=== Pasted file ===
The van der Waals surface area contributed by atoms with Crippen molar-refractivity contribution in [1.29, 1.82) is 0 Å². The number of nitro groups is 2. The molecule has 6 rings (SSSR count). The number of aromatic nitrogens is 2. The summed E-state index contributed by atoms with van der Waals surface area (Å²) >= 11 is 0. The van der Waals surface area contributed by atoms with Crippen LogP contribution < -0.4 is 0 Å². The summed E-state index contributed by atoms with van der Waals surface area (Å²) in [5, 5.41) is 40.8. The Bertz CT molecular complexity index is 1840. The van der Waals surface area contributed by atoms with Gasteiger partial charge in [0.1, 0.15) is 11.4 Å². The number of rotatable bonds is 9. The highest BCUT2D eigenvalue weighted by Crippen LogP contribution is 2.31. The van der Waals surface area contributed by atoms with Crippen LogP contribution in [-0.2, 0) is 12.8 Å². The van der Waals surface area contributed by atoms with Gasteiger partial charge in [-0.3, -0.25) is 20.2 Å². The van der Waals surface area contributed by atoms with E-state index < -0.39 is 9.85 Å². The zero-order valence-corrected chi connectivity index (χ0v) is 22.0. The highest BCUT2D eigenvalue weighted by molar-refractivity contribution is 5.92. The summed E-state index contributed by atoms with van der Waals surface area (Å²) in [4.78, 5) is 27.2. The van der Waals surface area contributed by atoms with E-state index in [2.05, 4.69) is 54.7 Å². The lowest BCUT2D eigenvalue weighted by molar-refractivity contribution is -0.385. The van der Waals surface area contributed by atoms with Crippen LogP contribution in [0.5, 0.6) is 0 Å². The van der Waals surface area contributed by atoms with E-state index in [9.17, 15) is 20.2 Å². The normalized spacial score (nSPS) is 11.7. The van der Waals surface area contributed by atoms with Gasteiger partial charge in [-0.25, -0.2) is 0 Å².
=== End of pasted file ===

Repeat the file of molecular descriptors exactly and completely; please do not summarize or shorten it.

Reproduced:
The van der Waals surface area contributed by atoms with Crippen molar-refractivity contribution in [1.29, 1.82) is 0 Å². The number of nitro groups is 2. The molecule has 6 rings (SSSR count). The number of aromatic nitrogens is 2. The summed E-state index contributed by atoms with van der Waals surface area (Å²) >= 11 is 0. The van der Waals surface area contributed by atoms with Crippen LogP contribution < -0.4 is 0 Å². The summed E-state index contributed by atoms with van der Waals surface area (Å²) in [5, 5.41) is 40.8. The Bertz CT molecular complexity index is 1840. The van der Waals surface area contributed by atoms with Gasteiger partial charge in [0.1, 0.15) is 11.4 Å². The number of rotatable bonds is 9. The highest BCUT2D eigenvalue weighted by Crippen LogP contribution is 2.31. The van der Waals surface area contributed by atoms with Crippen LogP contribution in [-0.2, 0) is 12.8 Å². The van der Waals surface area contributed by atoms with Gasteiger partial charge in [-0.3, -0.25) is 20.2 Å². The van der Waals surface area contributed by atoms with E-state index < -0.39 is 9.85 Å². The zero-order valence-corrected chi connectivity index (χ0v) is 22.0. The highest BCUT2D eigenvalue weighted by molar-refractivity contribution is 5.92. The summed E-state index contributed by atoms with van der Waals surface area (Å²) in [4.78, 5) is 27.2. The van der Waals surface area contributed by atoms with E-state index in [2.05, 4.69) is 54.7 Å². The lowest BCUT2D eigenvalue weighted by molar-refractivity contribution is -0.385. The van der Waals surface area contributed by atoms with Crippen LogP contribution in [0.5, 0.6) is 0 Å². The van der Waals surface area contributed by atoms with E-state index in [9.17, 15) is 20.2 Å². The normalized spacial score (nSPS) is 11.7. The van der Waals surface area contributed by atoms with Gasteiger partial charge in [-0.25, -0.2) is 0 Å².